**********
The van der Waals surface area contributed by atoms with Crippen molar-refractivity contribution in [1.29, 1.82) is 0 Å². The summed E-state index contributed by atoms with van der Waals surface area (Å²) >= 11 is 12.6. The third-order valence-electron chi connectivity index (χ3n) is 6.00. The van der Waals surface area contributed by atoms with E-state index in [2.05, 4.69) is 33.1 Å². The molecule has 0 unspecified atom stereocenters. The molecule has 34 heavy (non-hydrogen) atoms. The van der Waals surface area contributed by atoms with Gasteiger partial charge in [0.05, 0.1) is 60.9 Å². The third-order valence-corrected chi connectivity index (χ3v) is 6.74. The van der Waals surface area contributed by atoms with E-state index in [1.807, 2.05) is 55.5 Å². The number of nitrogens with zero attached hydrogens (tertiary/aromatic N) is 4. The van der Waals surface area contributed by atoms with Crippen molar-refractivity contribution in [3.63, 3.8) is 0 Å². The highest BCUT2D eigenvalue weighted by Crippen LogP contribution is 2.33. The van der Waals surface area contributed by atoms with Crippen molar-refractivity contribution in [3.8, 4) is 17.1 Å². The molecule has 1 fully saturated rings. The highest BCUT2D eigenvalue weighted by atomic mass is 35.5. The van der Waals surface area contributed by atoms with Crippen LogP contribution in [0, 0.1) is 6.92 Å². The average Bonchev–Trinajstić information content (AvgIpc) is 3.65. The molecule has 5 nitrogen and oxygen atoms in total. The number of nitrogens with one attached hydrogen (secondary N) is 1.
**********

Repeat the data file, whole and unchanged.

The van der Waals surface area contributed by atoms with Crippen molar-refractivity contribution in [1.29, 1.82) is 0 Å². The summed E-state index contributed by atoms with van der Waals surface area (Å²) >= 11 is 12.6. The third-order valence-electron chi connectivity index (χ3n) is 6.00. The van der Waals surface area contributed by atoms with E-state index in [2.05, 4.69) is 33.1 Å². The molecule has 0 unspecified atom stereocenters. The molecule has 34 heavy (non-hydrogen) atoms. The van der Waals surface area contributed by atoms with Gasteiger partial charge in [0.05, 0.1) is 60.9 Å². The third-order valence-corrected chi connectivity index (χ3v) is 6.74. The van der Waals surface area contributed by atoms with E-state index in [1.807, 2.05) is 55.5 Å². The number of nitrogens with zero attached hydrogens (tertiary/aromatic N) is 4. The van der Waals surface area contributed by atoms with Crippen molar-refractivity contribution in [3.63, 3.8) is 0 Å². The highest BCUT2D eigenvalue weighted by Crippen LogP contribution is 2.33. The van der Waals surface area contributed by atoms with Crippen molar-refractivity contribution in [3.8, 4) is 17.1 Å². The molecule has 1 fully saturated rings. The highest BCUT2D eigenvalue weighted by atomic mass is 35.5. The van der Waals surface area contributed by atoms with Crippen LogP contribution in [0, 0.1) is 6.92 Å². The average Bonchev–Trinajstić information content (AvgIpc) is 3.65. The molecule has 5 nitrogen and oxygen atoms in total. The number of nitrogens with one attached hydrogen (secondary N) is 1.